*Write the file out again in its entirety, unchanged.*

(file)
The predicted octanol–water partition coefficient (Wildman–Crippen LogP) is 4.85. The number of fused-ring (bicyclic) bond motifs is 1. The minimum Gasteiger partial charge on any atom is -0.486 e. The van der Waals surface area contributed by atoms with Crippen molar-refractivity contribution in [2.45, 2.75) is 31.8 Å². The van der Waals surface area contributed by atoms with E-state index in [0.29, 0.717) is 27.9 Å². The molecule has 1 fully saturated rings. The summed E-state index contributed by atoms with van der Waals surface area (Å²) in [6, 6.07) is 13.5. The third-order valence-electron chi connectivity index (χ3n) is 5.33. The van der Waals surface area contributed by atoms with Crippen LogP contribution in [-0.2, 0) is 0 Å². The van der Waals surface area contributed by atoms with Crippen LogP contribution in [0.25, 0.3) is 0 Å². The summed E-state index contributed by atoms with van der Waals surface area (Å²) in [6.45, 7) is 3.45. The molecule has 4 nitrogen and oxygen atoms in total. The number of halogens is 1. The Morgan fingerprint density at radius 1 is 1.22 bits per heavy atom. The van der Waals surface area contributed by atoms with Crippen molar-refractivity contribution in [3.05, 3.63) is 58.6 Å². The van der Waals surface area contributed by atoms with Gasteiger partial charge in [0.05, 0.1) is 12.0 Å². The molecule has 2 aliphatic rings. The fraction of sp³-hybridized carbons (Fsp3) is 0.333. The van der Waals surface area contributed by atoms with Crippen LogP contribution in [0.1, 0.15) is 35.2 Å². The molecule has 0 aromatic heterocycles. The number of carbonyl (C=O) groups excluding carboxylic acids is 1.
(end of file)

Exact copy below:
The predicted octanol–water partition coefficient (Wildman–Crippen LogP) is 4.85. The number of fused-ring (bicyclic) bond motifs is 1. The minimum Gasteiger partial charge on any atom is -0.486 e. The van der Waals surface area contributed by atoms with Crippen molar-refractivity contribution in [2.45, 2.75) is 31.8 Å². The van der Waals surface area contributed by atoms with E-state index in [0.29, 0.717) is 27.9 Å². The molecule has 1 fully saturated rings. The summed E-state index contributed by atoms with van der Waals surface area (Å²) in [6, 6.07) is 13.5. The third-order valence-electron chi connectivity index (χ3n) is 5.33. The van der Waals surface area contributed by atoms with Crippen LogP contribution in [-0.2, 0) is 0 Å². The van der Waals surface area contributed by atoms with Crippen LogP contribution in [0.25, 0.3) is 0 Å². The summed E-state index contributed by atoms with van der Waals surface area (Å²) in [6.45, 7) is 3.45. The molecule has 4 nitrogen and oxygen atoms in total. The number of halogens is 1. The Morgan fingerprint density at radius 1 is 1.22 bits per heavy atom. The van der Waals surface area contributed by atoms with Crippen molar-refractivity contribution in [3.05, 3.63) is 58.6 Å². The van der Waals surface area contributed by atoms with Gasteiger partial charge in [0.05, 0.1) is 12.0 Å². The molecule has 2 aliphatic rings. The fraction of sp³-hybridized carbons (Fsp3) is 0.333. The van der Waals surface area contributed by atoms with Crippen LogP contribution in [0.1, 0.15) is 35.2 Å². The molecule has 0 aromatic heterocycles. The number of carbonyl (C=O) groups excluding carboxylic acids is 1.